Searching over 5,500,000 cases.

Buy This Entire Record For $7.95

Download the entire decision to receive the complete text, official citation,
docket number, dissents and concurrences, and footnotes for this case.

Learn more about what you receive with purchase of this case.

Swift v. Superior Court of Santa Clara County

March 26, 2009


(Santa Clara Super. Ct. No. CV074655), Honorable Socrates Peter Manoukian.

The opinion of the court was delivered by: Mihara, Acting P. J.


Petitioners Adam and Megan Swift filed a peremptory challenge pursuant to Code of Civil Procedure section 170.6*fn1 seeking to disqualify Judge Socrates Peter Manoukian. Judge Manoukian struck the peremptory challenge on the ground that he had previously "made a determination of contested fact issues relating to the merits." (See § 170.6, subd. (a)(2).) Because Judge Manoukian‟s only factual determinations were made in connection with discovery motions and did not relate to the merits of the case, we conclude that he erred in striking the challenge. We therefore grant the petition for a writ of mandamus directing respondent Santa Clara County Superior Court to vacate the March 21, 2008 order striking the peremptory challenge.

I. Background

Petitioners are plaintiffs and cross-defendants (hereafter plaintiffs) in a civil action involving a landlord-tenant dispute. They allege fraud, breach of contract, and statutory violations, and they seek the return of a security deposit pursuant to the terms of a residential lease. Real parties in interest Kenton and Moira Mitchell are defendants and cross-complainants (hereafter defendants) in the action and allege that plaintiffs damaged their property.

In 2007, defendant Kenton Mitchell filed a motion to compel further answers to his requests for admissions and form interrogatories. Judge Manoukian found that, after the filing of the motion to compel, plaintiffs had filed further responses which satisfied defendant Kenton Mitchell as to the requests for admissions and all but one of the form interrogatories. As to these, Judge Manoukian denied the motion to compel as moot. As to Form Interrogatory 9.1, Judge Manoukian found that the motion was timely and the interrogatory was unambiguous. He granted the motion to compel as to that interrogatory and ordered plaintiffs to respond within 20 days. Judge Manoukian concluded that defendant Kenton Mitchell was entitled to $2,240 in sanctions against plaintiffs and their counsel because his motion had been needed to obtain further responses from plaintiffs, even if most of those responses were provided without a court order. Judge Manoukian denied plaintiffs‟ request for sanctions on the same basis. Defendant Kenton Mitchell filed a second discovery motion while the first was pending, seeking to compel further responses to form interrogatories. Judge Manoukian heard argument on the second motion on March 14, 2008, but has not yet issued an order.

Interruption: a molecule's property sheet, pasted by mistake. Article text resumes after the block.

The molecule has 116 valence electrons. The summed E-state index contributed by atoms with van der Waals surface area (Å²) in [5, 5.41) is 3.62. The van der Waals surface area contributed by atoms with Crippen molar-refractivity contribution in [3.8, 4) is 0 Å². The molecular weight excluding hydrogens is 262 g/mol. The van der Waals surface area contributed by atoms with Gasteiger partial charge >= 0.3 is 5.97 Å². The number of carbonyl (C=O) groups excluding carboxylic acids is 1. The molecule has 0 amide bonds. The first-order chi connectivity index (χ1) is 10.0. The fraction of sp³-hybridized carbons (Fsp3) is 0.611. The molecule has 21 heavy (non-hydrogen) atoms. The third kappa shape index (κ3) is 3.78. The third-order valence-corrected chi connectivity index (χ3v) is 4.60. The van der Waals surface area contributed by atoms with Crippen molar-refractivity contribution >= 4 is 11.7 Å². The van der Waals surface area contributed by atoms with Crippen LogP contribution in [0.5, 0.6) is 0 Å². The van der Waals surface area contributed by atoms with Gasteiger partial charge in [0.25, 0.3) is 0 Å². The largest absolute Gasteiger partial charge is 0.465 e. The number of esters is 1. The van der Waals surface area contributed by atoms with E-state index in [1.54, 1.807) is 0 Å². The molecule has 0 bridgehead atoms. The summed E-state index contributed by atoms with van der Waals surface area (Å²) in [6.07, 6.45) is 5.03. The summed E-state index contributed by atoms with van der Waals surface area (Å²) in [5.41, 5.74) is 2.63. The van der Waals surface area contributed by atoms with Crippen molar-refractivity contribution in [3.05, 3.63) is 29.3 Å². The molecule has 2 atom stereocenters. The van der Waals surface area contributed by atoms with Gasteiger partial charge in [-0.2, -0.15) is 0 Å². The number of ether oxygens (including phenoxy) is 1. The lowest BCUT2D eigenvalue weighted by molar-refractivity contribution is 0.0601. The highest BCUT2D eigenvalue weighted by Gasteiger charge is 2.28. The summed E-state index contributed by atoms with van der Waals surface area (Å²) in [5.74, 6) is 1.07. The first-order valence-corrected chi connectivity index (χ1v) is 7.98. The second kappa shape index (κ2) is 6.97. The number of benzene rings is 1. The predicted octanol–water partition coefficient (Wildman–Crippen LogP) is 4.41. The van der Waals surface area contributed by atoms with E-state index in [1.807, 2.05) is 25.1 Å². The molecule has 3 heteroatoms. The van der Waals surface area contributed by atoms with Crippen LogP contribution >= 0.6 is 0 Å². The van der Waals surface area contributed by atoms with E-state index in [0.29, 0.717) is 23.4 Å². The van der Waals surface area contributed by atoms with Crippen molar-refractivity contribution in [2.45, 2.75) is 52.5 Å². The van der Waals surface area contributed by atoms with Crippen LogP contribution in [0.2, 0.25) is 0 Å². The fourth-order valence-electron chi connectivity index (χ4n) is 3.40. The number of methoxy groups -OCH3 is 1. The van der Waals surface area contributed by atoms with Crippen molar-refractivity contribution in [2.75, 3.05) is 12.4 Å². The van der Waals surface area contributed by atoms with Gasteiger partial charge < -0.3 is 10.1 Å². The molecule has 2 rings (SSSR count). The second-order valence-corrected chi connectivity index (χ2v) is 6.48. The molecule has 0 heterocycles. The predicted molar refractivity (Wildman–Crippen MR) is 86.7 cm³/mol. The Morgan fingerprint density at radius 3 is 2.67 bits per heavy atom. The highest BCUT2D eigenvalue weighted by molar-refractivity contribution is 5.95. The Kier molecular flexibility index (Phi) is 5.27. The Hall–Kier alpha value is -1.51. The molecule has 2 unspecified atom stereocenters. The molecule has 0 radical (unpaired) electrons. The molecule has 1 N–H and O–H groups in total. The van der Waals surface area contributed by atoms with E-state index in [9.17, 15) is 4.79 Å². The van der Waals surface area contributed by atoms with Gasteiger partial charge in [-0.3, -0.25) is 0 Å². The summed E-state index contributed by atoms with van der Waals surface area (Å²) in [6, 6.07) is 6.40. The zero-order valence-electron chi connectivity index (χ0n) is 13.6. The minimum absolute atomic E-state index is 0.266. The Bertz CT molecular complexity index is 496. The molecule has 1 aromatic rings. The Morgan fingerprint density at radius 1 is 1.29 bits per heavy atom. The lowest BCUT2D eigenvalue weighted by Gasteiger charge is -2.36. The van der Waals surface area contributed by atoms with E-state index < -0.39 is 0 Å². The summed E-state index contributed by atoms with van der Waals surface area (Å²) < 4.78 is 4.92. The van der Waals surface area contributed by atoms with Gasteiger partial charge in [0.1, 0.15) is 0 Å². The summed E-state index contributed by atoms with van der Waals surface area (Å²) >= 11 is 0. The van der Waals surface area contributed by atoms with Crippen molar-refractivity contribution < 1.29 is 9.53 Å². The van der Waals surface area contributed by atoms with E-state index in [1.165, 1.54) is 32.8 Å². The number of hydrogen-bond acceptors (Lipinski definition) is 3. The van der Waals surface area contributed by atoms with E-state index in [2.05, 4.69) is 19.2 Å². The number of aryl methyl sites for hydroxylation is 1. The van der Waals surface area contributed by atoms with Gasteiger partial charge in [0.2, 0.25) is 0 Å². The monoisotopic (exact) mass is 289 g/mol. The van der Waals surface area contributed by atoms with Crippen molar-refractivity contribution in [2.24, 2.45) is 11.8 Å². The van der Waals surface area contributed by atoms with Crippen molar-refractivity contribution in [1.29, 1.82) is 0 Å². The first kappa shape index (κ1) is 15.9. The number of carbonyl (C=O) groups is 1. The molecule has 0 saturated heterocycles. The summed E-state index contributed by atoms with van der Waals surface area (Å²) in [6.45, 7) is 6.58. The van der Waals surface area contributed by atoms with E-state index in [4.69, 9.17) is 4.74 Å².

Meanwhile, on February 14, 2008, plaintiffs filed a motion for a protective order relating to defendant Kenton Mitchell‟s special interrogatories. Pursuant to plaintiffs‟ accompanying ex parte application, Judge Manoukian stayed discovery responses pending resolution of the motion for a protective order and set the motion for hearing on March 28, 2008. On February 25, 2008, plaintiffs filed a separate motion for a protective order relating to defendant Moira Mitchell‟s special interrogatories. This motion also was set for hearing on March 28.